“Do you have a walking phone?” Nimish Shah asked my daughter.
“Mom do we have a walking phone?” she asked me
“What do you mean by walking phone?” I asked her.
“Sir , what do you mean by walking phone?” she asked him.
“Oh! the phone that you hold on your ear and you talk and walk !”
“Oh! He means the cordless phone?”
“Whatever,” she said shrugging her shoulders since by now I had understood what Nimish wanted and ran inside to get him the cordless phone that we had just purchased.
To many of you this scene would seem like a flash back to the pre-historic ages. Believe it or not, this conversation took place in the mid 1990’s which would now technically belong to the last century. And it was at a time when cordless phones were quite the luxury in India ( at least).
You must be laughing at this conversation because now perhaps having a land-line is an anomaly. Every tradesman has a mobile phone and you can WhatsApp you requirement for groceries, medicines and even plane tickets with a phone in your hand!
So who in this day and age would have a land line? Well we do. Because we are deeply rooted in the past. And we also need it as a proof of residence.
Did you know that a telephone bill of a landline is still accepted as proof of residence by various Government agencies? Click To Tweet
But moving on with the times, we changed our old fashioned rotary instruments to the swankier, sleeker and more convenient cordless ones. Each successive instrument was thinner and slimmer, with discreet ring tones that were hard to catch, than the previous one and as we get older, increasingly hard to find.
Ever since Wow Dinga, Little Po and Ms. Papaya came into our lives, they insisted on having real phones to play with. This is not uncommon in most households with babies. They all want the real thing. Thus every discarded mobile phone was promptly handed to them. This time round, I made the mistake of giving them the instrument of the cordless phone which unfortunately looked just like its replacement.
The children were thrilled with this new toy and I looked forward to some quiet time with them gainfully occupied with their phone.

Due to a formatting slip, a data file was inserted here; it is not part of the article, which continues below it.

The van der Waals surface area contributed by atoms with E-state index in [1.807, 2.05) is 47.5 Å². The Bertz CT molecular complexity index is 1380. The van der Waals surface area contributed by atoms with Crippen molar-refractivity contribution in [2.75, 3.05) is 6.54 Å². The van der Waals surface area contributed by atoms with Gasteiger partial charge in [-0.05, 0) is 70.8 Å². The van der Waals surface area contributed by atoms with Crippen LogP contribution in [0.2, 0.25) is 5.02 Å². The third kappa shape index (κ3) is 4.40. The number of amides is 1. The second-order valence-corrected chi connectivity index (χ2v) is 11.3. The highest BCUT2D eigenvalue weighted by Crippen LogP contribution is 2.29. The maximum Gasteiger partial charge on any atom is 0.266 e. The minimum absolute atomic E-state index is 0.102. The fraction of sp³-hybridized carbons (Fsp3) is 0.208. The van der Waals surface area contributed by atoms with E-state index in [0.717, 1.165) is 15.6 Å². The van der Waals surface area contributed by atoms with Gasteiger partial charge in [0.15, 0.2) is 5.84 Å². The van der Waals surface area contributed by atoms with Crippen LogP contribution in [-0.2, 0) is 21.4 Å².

Suddenly in the middle of the afternoon, Bayda came up to me and asked where the phone was because the instrument on the mother dock looked distinctly dead ( the light was on the blink).
That set me in a tizz and I tried to remember the last time I used it. Was it on my bed? Was it in the bathroom? Was it in the fridge or oven? Because I had last used it just before I entered the kitchen.
Luckily, after retracing my movements with the phone, I remembered that I had left it on the dining table. But no one seemed to remember what happened to the phone after that.
I asked the little ones who were playing if they had seen the phone and Little Po promptly brought along the phone. We were thrilled and performed a congratulatory dance for him.
But on close inspection, I found that the phone was the wrong one after all.
I tried calling up the number but it wouldn’t ring.
Once again, I looked every where imaginable and unimaginable including the laundry basket and the washing machine. The toddlers are known to pick up things and use them in their imaginary play.
But we couldn’t find it anywhere.
I was panicking by the minute because once its battery was discharged, it would be even harder to locate.
Finally, when the children had left and the house was relatively quiet, I made one last call and we heard the faint ring. Eureka! Quickly, tracking the sound before it got cut off, we found it !
It was kept carefully in the bottom of the basket of plastic fruit. And where do you think was the basket?
Inside the toy oven!!!